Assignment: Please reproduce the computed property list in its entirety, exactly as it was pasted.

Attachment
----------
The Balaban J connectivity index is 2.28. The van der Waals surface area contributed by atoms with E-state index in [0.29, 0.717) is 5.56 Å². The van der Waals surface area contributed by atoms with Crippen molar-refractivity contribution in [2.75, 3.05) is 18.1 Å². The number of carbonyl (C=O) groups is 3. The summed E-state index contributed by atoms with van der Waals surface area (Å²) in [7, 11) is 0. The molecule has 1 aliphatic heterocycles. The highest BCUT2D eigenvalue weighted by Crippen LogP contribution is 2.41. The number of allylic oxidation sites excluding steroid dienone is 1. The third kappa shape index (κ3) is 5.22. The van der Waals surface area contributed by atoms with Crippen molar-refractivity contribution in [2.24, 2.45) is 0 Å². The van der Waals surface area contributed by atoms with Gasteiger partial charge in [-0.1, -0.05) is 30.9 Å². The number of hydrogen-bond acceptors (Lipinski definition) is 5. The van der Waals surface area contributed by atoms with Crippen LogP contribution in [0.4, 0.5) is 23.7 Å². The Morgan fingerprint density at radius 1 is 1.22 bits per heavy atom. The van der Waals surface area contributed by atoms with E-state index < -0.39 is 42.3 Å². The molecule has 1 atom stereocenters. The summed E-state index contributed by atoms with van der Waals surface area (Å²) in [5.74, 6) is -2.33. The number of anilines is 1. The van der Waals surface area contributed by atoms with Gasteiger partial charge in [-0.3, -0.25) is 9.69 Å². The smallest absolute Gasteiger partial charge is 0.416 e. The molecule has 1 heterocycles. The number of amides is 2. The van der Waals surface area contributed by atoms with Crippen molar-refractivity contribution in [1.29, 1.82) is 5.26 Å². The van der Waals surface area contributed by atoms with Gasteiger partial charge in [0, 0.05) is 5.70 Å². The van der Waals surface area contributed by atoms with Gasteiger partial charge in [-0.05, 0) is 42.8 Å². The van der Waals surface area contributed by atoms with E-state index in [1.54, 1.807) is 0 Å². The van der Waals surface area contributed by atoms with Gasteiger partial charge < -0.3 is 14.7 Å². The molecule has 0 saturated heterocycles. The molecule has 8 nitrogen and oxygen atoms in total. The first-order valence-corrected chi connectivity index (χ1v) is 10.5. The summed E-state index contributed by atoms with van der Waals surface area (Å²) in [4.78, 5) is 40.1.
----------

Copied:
The Balaban J connectivity index is 2.28. The van der Waals surface area contributed by atoms with E-state index in [0.29, 0.717) is 5.56 Å². The van der Waals surface area contributed by atoms with Crippen molar-refractivity contribution in [2.75, 3.05) is 18.1 Å². The number of carbonyl (C=O) groups is 3. The summed E-state index contributed by atoms with van der Waals surface area (Å²) in [7, 11) is 0. The molecule has 1 aliphatic heterocycles. The highest BCUT2D eigenvalue weighted by Crippen LogP contribution is 2.41. The number of allylic oxidation sites excluding steroid dienone is 1. The third kappa shape index (κ3) is 5.22. The van der Waals surface area contributed by atoms with Crippen molar-refractivity contribution in [2.24, 2.45) is 0 Å². The van der Waals surface area contributed by atoms with Gasteiger partial charge in [-0.1, -0.05) is 30.9 Å². The number of hydrogen-bond acceptors (Lipinski definition) is 5. The van der Waals surface area contributed by atoms with Crippen LogP contribution in [0.4, 0.5) is 23.7 Å². The Morgan fingerprint density at radius 1 is 1.22 bits per heavy atom. The van der Waals surface area contributed by atoms with E-state index < -0.39 is 42.3 Å². The molecule has 1 atom stereocenters. The summed E-state index contributed by atoms with van der Waals surface area (Å²) in [5.74, 6) is -2.33. The number of anilines is 1. The van der Waals surface area contributed by atoms with Gasteiger partial charge in [-0.3, -0.25) is 9.69 Å². The smallest absolute Gasteiger partial charge is 0.416 e. The molecule has 1 heterocycles. The number of amides is 2. The van der Waals surface area contributed by atoms with Crippen molar-refractivity contribution in [1.29, 1.82) is 5.26 Å². The van der Waals surface area contributed by atoms with Gasteiger partial charge in [0, 0.05) is 5.70 Å². The van der Waals surface area contributed by atoms with Gasteiger partial charge in [-0.05, 0) is 42.8 Å². The van der Waals surface area contributed by atoms with E-state index in [1.54, 1.807) is 0 Å². The van der Waals surface area contributed by atoms with Gasteiger partial charge < -0.3 is 14.7 Å². The molecule has 0 saturated heterocycles. The molecule has 8 nitrogen and oxygen atoms in total. The first-order valence-corrected chi connectivity index (χ1v) is 10.5. The summed E-state index contributed by atoms with van der Waals surface area (Å²) in [4.78, 5) is 40.1.